Posts Tagged ‘annoying error’

phpMyAdmin No activity within 1440 seconds; please log in again Fix

Friday, July 5th, 2013

Reading Time: 2 minutes

phpmyadmin no activity within 1440 seconds please log in again screenshot Debian Gnu Linux
I had some complains from Web Developers who constantly was working on a Testing Web Development server. That their opened PhpMyadmin in browser is often closing opened session (auto logging out) with an error:
 

No activity within 1440 seconds; please log in again

This message was driving crazy people, as often they code something in PHP and design a new table or something and refreshing in browser blocked their work flow process with this annoying error …

Thanksfully there is an easy fix to that, just raise the time limit via /etc/phpmyadmin/config.inc.php

First its necessary to enable cookies authentication (by default it is commented):

Line:

//$cfg['Servers'][$i]['auth_type'] = 'cookie';

should be:

$cfg['Servers'][$i]['auth_type'] = 'cookie';

PHPMyAdmin 1140 seconds (24 minutes) timeout behavior behavior is controlled through variable: cfg['LoginCookieValidity']
Also it is necessary to increase timeout from server php.ini  (in Debian and Ubuntu via /etc/php5/apache2/php.ini or in CentOS / RHEL / Fedora Linux by editting /etc/php.ini and changing 1h session expiry setting:

session.gc_maxlifetime = 3600

to

(60*60*8  = 28800 – 8 hrs)

session.gc_maxlifetime = 28800

By default cfg['LoginCookieValidity'] is omitted from config.inc.php so you have to insert it at end of file.

A reasonable timeout value is 8 hours. To change PhPMyadmin Login TimeOut to 8 hours:

$cfg['LoginCookieValidity'] = 60 * 60 * 8; // in seconds (8 hours)

If you want to make Timeout Expire almost never (and you don't care about security) set it to some extra high timeout like 1 year  🙂

$cfg['LoginCookieValidity'] = 3600 * 24 * 365; // 1 year
 

Way to get around mdadm: /dev/md2 assembled from 1 drive – not enough to start the array.

Wednesday, July 13th, 2011

Reading Time: < 1 minute
One server with a broken Raid array was having troubles with it’s software raid.
I tried to scan the raid array via a rescue cd like so:
server:~# mdadm --assemble --scan /dev/md1

just to be suprised by the message:
mdadm: /dev/md1 assembled from 2 drives – not enough to start the array.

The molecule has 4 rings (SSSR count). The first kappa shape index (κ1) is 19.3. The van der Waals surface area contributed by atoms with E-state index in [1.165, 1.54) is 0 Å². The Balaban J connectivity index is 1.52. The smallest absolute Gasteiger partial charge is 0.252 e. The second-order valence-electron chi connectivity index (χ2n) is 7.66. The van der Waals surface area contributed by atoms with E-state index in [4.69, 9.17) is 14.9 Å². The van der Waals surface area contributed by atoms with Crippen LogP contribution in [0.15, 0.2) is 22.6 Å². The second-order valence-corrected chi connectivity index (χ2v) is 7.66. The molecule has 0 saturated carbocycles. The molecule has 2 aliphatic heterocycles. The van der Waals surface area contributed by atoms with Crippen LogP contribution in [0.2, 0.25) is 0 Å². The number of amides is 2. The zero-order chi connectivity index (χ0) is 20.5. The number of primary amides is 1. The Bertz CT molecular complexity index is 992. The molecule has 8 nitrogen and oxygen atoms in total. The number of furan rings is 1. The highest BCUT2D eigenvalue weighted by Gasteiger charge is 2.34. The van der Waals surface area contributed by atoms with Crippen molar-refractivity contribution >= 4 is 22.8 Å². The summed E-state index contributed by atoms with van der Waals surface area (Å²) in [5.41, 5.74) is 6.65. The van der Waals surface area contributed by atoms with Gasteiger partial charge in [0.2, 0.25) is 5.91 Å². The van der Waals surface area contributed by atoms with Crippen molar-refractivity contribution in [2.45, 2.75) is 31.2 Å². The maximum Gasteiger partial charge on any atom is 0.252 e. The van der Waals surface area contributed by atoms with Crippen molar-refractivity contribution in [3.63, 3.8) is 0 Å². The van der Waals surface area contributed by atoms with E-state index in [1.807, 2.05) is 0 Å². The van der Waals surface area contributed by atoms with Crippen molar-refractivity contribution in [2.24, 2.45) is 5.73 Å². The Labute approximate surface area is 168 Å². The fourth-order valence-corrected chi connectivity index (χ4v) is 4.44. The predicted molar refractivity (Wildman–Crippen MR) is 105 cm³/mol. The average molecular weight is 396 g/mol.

In /proc/mdstat respectively the raid was showing inactive, e.g.:

server:~# cat /proc/mdstat
Personalities : [raid10] [raid1]
md1 : inactive sda2[0] sdc2[2] sdb2[1]
12024384 blocks

Respectively trying to activate the software Linux raid array with:
server:~# mdadm -A -s

Couldn’t be completed because of the same annoying error:
/dev/md1 assembled from 2 drives – not enough to start the array.

Thanksfully finally thanks to some Russian, who posted having same issues reported to be able to active his software RAID with mdadm’s –force option.

Thus enabling the problematic RAID 5 array was possible with:
server:~# mdadm -A -s --force

This solution of course is temporary and will have to further check what’s wrong with the array, however at least now I can chroot to the server’s / directory. 😉

How to fix “vbAccelerator SGrid II Control Runtime Error” popup window in Windows XP

Tuesday, May 24th, 2011

Reading Time: < 1 minute
Windows XPI’m in a friend and he asked me to take a look at his Win PC.
When the Windows boots up a weird and annoying error message appears that reads:

vBAccelerator SGrid II Control Runtime Error

I figured out the SGrid II Control Runtime Error was a cause of a mis-working old Malware Bytes portable installation.

I’ve found online the following tool which fixes the stupid VBAccelerator SGrid II error

By simply downloading and starting the mbam-clean.exe binary after a computer restart the error gets fixed.